Bull Brigade

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Italy has a strong heritage of some of the finest punk, hardcore and oi! bands to have done the rounds, and it is great to see that tradition continues. Although they are now celebrating fifteen years as a band, with a new home at Demons Run Amok and a new album about to drop, now is maybe the time for Bull Brigade to shine. We decided to catch up with Eugy from the band to get the low-down on the past, the present and the future…

Interview by Tom Chapman

MM: Congratulations on 15 years! Can you take us back to the early days – had you played in other bands before? If you can give a little history of the band, that would be great. I remember the band Youngang for example…

Eugy: Bull Brigade was born from the ashes of Banda del Rione, a band I started in 2000 and was the main songwriter for. Around the same time I was also singing in Youngang but my main focus was always Banda del Rione. That was a very busy time of my life, I had a radio program, I was playing in two awesome bands, I was booking shows and supporting my football team.

At some point I decided I had to start focusing on one single project and that’s when Bull Brigade formed. The rest is history as they say… two albums, several EP, hundreds of shows and several line-up changes later.

MM: Who were your influences when you were getting started. Seeing as you sing in Italian, was it mostly Italian bands?

Eugy: I think you can hear a lot of influences of the mid-90ies Turin hardcore bands in our records. Through the years we had different members joining and that definitely contributed to our sound a lot. If I try to remember the time around when we started the band, I believe we were listening to a lot of Turbonegro, The Bones, Gallows. Obviously we never stopped listening to punk classics too, my kids are still asking me to play ‘Teenage Kicks’, ‘Where Are They Now’ and ‘Police Car’ when we’re driving around.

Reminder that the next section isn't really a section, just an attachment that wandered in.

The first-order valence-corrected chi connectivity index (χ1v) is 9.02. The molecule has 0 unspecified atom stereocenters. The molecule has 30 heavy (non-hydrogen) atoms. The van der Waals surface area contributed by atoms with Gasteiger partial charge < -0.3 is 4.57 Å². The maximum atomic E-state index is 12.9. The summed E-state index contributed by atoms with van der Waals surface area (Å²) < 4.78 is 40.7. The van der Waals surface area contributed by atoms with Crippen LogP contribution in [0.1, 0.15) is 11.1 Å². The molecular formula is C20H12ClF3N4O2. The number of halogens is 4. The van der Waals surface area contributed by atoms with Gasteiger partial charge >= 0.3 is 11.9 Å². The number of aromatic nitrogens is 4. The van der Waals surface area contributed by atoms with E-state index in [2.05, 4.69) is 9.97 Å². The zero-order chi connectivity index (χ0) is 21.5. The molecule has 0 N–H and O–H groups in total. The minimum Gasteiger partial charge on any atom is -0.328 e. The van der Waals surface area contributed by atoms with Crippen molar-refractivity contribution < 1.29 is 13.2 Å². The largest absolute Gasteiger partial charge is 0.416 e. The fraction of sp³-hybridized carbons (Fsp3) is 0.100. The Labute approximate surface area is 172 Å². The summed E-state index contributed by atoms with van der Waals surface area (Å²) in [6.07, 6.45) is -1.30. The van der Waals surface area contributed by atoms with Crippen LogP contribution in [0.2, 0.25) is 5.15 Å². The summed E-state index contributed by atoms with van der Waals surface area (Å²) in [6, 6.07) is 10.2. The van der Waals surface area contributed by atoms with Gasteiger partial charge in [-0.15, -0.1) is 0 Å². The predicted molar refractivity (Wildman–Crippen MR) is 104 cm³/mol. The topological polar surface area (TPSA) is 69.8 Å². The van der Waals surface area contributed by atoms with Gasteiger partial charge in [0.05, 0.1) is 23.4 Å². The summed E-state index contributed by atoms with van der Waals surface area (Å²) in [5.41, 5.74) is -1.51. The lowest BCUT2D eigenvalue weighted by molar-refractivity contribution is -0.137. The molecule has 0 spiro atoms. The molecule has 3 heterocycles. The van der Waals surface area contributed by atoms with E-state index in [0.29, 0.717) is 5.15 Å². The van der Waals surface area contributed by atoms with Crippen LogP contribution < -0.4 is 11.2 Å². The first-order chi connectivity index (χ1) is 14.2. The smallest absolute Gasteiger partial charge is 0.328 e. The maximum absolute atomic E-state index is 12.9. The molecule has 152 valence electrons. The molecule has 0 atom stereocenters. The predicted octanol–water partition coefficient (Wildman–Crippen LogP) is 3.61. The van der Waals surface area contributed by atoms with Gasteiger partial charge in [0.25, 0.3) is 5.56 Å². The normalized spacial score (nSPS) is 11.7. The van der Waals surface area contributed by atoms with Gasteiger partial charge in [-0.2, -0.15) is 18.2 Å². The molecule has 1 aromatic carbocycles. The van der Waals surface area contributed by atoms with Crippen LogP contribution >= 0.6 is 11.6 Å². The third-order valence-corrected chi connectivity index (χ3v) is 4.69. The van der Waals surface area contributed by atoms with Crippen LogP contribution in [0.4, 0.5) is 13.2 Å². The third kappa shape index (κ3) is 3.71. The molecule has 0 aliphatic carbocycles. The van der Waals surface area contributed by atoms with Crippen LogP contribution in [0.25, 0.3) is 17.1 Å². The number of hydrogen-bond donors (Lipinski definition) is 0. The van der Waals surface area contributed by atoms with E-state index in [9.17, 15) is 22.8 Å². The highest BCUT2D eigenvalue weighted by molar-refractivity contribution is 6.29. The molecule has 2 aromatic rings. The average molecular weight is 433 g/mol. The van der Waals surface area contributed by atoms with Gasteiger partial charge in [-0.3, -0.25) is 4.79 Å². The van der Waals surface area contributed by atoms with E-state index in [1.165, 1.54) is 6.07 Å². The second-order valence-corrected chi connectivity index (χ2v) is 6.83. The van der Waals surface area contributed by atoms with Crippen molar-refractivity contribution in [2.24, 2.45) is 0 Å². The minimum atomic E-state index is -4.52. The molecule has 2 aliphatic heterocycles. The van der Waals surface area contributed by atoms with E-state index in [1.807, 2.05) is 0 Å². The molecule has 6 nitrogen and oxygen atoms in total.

MM: You have had releases on record labels with a strong political persuasion e.g. Fire & Flames. Was that a deliberate move because you align yourselves with their beliefs and political position? How did you guys get together with F&F?

Eugy: In Italy the punk subculture developed mostly within squats and to this day the majority of shows are still happening in squats. We’ve known the Kiel guys for a very long time and collaborating with them was very organic. We obviously share Fire & Flames political views and we love most of the bands on the label.

MM: And more recently, how did you hook up with Demons Run Amok (DRA)?

Eugy: Joining DRA represents a new chapter in our history as a band. We’re very used to changing labels after a couple of releases, the same happened when we left Anfibio Records and signed with Fire & Flames. We like collaborating with new people, we believe it’s a great way of growing as artists. We hooked up with DRA thanks to Marc MAD, we’re extremely happy with how things are playing out and we hope we’ll be able to achieve a lot together.

MM: On your recent EP (Stronger Than Time, released in 2020) you sing in English – why was that and why have you switched back to singing in Italian?

Eugy: We had these two songs and we decided to try to record the EP in English, something out of our comfort zone. It was just a test that helped us get to know DRA better and see how they operate. We never decided to stop singing in Italian, it was just a brief experiment.